This Friday on Fox's reality show Trading Spouses, in the second of a two-parter that began last Friday, lesbian couple Pepper and Judy Lane face down homophobic Julie Chase and her bizarrely outmoded opinions about gay people. In last week's episode, Julie refused to use the restroom in a gay restaurant, likened being gay to a birth defect and made offensive comments about the disabled — and that was just the tip of the iceberg. Who knows what bile Julie will spew on tonight's concluding episode?
If this all sounds a bit too familiar for you, it may be because you remember when ABC's Wife Swap switched out a conservative Christian mom for a lesbian one — also during a sweeps period. But Julie makes Wife Swap's Kris Gillespie, who called lesbians “depraved,” seem like an angel in comparison.
Judy and Pepper Lane, the San Diego couple on Trading Spouses, have reacted to Julie's hatred with admirable calm and have been a beacon of strong, positive gay representation, sidestepping the blatantly offensive Julie and her generally dysfunctional family. Committed, nurturing and thoroughly family-oriented, Judy and Pepper have won a small victory for all LGBT parents this week: respect. We talked with them yesterday about the support they have received from straight and gay people alike in the wake of last week's episode, and whether Julie really was that cruel.
AfterEllen.com: First of all, what attracted you to the show, and how did you go about getting on it?
Judy Lane: We belong to a group called San Diego Family Matters, which is made up of gay and lesbian parents in San Diego, and periodically they have events and workshops and all sorts of things. We got an email from our executive director [of San Diego Family Matters] saying that Trading Spouses was looking for same-sex couples to participate. I got it in my email, and I shot it over to Pepper to say, “Hey, look at this.” She wrote back, thinking she was writing to me saying, “Let's go for it,” but what she had done was send it back to the executive director and to Fox Studios.
AE: Did you have any hesitation about going on network TV and being so visible?
Pepper Lane: With the process for getting picked, we started in June and didn't film until October, so there was a lot of hurry and wait. And we kept thinking, “It's not going to happen,” but as it became more real, we began to get nervous. Our biggest concern was the children — not because of the gay issue, but because we were concerned that they [the producers or those on the show] might hurt their feelings or somehow make the children look bad, and that was our huge concern. Also, it had to be a positive, fun experience for them. The four of us talked periodically, asking, “Are we sure we all want to do this?” And no matter when or how close we were, if anybody wanted to back out, then that was OK, and there'd be no hard feelings.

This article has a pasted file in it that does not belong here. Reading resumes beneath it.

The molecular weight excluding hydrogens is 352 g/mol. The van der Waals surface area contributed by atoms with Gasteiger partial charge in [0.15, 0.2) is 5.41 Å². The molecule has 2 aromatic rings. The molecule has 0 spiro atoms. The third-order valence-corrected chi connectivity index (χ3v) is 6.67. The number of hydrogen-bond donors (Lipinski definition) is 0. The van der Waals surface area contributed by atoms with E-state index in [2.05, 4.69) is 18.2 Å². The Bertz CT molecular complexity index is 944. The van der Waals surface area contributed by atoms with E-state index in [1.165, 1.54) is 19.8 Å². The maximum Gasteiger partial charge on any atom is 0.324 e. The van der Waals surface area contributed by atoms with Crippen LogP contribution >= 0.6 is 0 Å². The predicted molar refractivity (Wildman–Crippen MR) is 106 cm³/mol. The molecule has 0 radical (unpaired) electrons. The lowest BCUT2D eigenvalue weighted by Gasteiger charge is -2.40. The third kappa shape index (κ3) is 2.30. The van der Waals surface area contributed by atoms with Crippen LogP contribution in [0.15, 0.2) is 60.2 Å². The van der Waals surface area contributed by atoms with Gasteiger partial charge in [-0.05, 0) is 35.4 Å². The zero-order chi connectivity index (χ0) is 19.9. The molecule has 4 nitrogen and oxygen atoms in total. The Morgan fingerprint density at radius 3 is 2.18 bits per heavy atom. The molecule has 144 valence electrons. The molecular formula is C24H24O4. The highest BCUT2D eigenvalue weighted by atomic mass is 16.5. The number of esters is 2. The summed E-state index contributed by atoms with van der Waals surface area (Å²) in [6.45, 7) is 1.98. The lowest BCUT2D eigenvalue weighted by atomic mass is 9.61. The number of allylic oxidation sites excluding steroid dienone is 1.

AE: Have you been pleased with the way the show presents you so far?
PL: I'm very happy. My biggest worry was … I spent the week with Julie, I knew what she was like, and I knew what happened in front of me, but they do these off-site interviews with each of us, and … I was a little worried she might have said something demeaning to the kids, and that was a big concern. But the way they showed our family was great. … I think people think it's a little one-sided towards us being nice, but I know for a fact that they actually edited out some of the worst things [Julie] said. It is what it is. We didn't go out there to be like “the gay family of reality TV,” we just went out to have fun on a TV show, just like any other family.
JL: The best thing about this is all the positive feedback we've gotten — I'm overwhelmed. Our phone rings day and night; our email is bombarded; we have fan letters, people coming to our house from all walks of life. The Mormon families of our neighborhood in particular came over to our house and said, “We just think you're a beautiful family, and we're proud to have you as neighbors.” Our heads are spinning!
PL: It's amazing. I'll go to the grocery store, and someone will come up to me and say, “I would've kicked her 'blank'!” They say such nice things, almost as if they're feeling they have to apologize for the way we were treated, feeling as if they wanted to say, “Not all straight people are like that.” It's been very overwhelming and very humbling.